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Mushroom hunters gather for weekend event in Mont Alto

August 12, 2005|by RICHARD F. BELISLE

waynesboro@herald-mail.com

MONT ALTO, Pa. - About 160 amateur and professional mushroom hunters will head for the woods around Penn State Mont Alto this weekend to find, photograph, identify and maybe even eat their prey.

They are members of the Northeast Mycological Foundation and they will be on the campus for a series of lectures, workshops and forays through Sunday morning. Their weekend activities began Thursday with registration, followed by their first mushroom-hunting foray and evening lectures.

It will be more of the same today and Saturday.

Their chief instruction, according to the convention program, is to "pick loads of mushrooms, watch numerous presentations, talk to lots of fellow mushroomers ..."

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John Dawson, 61, of York, Pa., teaches math at Penn State's York campus and is an avid mushroom hunter.

"The attraction for some is edibility, a free meal," Dawson said. "For me, it's the challenge of identification."

Even scientists who study mushrooms have no clues as to how many kinds there are in the world.

"Only a small number are edible, and only a small number are poisonous," Dawson said. "The rest are too tough to eat, too tasteless or don't taste good."

Poison mushrooms give all species a bad reputation, he said.

The poison is slow-acting, wherein lies mushrooms' greatest danger.

"It takes about 24 hours before you know you've been poisoned," Dawson said. "By that time, it's too late. You're already high on the list for a liver transplant. The poison attacks the liver."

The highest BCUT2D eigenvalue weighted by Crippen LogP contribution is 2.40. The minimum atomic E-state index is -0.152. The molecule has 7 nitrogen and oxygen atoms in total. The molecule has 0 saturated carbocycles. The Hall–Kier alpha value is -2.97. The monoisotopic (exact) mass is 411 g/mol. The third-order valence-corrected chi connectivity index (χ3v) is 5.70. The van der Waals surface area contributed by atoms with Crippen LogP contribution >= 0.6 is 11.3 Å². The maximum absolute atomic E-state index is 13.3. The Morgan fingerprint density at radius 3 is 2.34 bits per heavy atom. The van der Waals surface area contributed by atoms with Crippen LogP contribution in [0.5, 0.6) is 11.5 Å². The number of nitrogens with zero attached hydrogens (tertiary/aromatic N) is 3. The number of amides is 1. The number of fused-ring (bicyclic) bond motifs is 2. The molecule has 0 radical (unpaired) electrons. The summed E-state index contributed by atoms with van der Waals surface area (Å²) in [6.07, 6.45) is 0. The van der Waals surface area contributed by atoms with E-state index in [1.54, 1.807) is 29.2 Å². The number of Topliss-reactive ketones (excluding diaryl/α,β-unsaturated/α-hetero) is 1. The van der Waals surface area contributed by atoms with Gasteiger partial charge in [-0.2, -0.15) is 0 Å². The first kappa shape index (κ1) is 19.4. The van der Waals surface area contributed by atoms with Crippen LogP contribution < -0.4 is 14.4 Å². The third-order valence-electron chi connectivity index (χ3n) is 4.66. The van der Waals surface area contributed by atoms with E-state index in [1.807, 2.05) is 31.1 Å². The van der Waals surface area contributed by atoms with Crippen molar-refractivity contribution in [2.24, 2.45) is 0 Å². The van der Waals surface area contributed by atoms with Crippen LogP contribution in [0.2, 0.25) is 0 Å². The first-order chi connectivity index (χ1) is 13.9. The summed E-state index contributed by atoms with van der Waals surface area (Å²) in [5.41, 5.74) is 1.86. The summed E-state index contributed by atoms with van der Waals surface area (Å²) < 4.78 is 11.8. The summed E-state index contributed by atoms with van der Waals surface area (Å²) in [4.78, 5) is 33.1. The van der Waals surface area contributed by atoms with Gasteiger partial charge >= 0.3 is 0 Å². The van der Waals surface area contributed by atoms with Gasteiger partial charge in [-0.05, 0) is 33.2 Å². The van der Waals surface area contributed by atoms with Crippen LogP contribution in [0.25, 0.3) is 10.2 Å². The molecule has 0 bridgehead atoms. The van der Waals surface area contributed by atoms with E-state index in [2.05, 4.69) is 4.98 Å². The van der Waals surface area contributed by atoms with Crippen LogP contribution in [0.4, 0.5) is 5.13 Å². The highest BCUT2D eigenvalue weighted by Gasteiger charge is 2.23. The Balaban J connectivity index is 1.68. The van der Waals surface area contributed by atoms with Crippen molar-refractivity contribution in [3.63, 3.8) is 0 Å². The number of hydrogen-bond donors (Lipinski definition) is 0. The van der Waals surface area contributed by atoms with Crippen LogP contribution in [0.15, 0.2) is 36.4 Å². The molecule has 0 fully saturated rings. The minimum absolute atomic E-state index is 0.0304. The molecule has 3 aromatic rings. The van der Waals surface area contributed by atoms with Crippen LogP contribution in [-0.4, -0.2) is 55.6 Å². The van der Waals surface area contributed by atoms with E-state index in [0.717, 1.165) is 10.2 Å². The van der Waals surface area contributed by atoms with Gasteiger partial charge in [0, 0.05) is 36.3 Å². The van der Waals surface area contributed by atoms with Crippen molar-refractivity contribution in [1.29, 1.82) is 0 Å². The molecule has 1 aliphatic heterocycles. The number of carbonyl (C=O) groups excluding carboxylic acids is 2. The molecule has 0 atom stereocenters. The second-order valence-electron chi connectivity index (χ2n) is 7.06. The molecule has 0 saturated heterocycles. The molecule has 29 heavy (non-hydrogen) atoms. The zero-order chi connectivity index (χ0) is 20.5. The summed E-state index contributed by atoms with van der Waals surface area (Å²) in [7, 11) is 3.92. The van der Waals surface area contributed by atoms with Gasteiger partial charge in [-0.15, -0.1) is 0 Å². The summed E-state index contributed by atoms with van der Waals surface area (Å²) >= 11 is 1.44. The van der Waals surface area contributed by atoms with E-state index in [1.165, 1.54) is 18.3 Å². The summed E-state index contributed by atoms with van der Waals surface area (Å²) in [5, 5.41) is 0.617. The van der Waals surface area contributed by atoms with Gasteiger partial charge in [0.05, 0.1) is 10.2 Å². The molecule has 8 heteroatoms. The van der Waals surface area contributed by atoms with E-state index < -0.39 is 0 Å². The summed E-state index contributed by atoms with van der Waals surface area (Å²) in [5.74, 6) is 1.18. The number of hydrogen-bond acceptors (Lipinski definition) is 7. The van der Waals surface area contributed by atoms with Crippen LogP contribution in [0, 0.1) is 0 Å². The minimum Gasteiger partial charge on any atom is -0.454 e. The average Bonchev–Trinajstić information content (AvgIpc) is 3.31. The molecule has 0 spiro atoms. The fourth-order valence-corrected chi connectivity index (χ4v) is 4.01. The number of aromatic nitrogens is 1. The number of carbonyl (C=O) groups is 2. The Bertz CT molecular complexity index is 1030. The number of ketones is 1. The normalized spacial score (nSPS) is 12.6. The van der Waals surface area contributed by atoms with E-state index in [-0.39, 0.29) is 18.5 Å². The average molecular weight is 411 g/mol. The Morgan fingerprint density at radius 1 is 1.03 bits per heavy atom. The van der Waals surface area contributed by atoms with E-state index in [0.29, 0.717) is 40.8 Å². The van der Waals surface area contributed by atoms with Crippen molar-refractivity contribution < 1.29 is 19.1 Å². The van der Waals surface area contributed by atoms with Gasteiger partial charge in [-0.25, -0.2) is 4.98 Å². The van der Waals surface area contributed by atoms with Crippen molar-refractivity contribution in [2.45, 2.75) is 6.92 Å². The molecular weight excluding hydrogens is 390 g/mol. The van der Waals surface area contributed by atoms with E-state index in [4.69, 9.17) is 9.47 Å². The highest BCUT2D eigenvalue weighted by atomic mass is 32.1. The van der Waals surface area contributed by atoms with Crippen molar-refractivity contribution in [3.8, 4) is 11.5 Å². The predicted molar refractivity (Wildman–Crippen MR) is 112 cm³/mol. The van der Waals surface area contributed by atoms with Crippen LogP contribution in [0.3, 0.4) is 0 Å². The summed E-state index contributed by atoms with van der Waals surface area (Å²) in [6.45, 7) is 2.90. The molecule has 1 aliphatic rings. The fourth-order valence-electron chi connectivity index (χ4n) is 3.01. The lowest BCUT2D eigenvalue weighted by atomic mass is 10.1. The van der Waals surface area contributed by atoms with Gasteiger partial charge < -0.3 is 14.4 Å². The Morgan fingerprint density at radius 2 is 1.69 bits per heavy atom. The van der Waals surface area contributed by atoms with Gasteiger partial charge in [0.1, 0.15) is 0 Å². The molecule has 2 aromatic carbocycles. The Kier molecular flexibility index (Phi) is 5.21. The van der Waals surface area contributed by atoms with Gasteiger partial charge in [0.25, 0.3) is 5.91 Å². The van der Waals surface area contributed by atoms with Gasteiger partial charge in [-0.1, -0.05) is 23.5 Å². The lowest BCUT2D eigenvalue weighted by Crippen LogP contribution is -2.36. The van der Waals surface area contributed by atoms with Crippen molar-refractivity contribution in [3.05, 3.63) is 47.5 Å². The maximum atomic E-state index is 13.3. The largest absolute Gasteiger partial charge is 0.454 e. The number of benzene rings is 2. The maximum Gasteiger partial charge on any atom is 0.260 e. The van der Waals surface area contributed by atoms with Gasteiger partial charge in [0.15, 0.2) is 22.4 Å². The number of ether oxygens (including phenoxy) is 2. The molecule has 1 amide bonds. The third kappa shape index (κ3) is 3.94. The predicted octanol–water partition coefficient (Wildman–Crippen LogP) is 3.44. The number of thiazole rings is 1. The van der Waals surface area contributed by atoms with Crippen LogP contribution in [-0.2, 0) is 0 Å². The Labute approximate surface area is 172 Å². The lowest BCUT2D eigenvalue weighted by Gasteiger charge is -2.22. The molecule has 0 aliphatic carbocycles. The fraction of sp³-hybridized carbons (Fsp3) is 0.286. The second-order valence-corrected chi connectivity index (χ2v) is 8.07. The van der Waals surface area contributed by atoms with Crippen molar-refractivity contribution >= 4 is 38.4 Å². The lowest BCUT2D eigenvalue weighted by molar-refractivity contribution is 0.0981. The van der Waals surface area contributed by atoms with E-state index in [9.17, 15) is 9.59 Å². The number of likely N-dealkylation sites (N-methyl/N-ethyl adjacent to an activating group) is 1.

Dawson's favorite mushroom is the black chanterelle or black trumpet, a common variety found in midsummer.

About 15 of the 160 members at the weekend gathering are professional mycologists, Dawson said. Many are plant pathologists who study mushrooms to protect plant species.

Dawson said fungi nearly destroyed France's wine industry in the mid-19th century. They caused the Irish potato famine in the late 1800s and wiped out American chestnut trees in the early 20th century.

"Now, they're decimating live oaks in California," he said.

Amateur mushroomers are invaluable to professionals, Dawson said.

"They have an army of amateurs collecting for them," he said.

Dawson said members of his local club in Lancaster, Pa., are in the woods every other weekend from spring through late fall. In the winter, it's monthly lectures.

Ike Forester, 50, and his girlfriend, Becky Phillips of North Wilkesboro, N.C., drove up to Mont Alto for the weekend.

Forester, an amateur mushroomer, is president of the 2,000-member National Mycological Association.

Forester grew up on his family farm and knew nothing about mushrooms, he said.

"I walked those woods all my life and never even noticed them until a local community college came on the property to hunt them," Forester said. "They were picking baskets full of colorful mushrooms that I had never noticed."

Forester said he got hooked on the hobby after that.

"I enjoy hunting them, identifying them, cooking and eating them," he said. "I'm still an amateur, but I'm heavily involved."

Forester and Phillips started dating five years ago, and now she's as enthusiastic about mushrooms, she said.

"I never liked mushrooms, but he got me started," Phillips said. "You meet some very fascinating people in this hobby, young and old, and they are all learning."

Forester had one bit of advice for wood-be-mushroom hunters.

"Never eat one unless you are 100 percent certain it's not poisonous, and the best way to learn is to join a group like this," he said.

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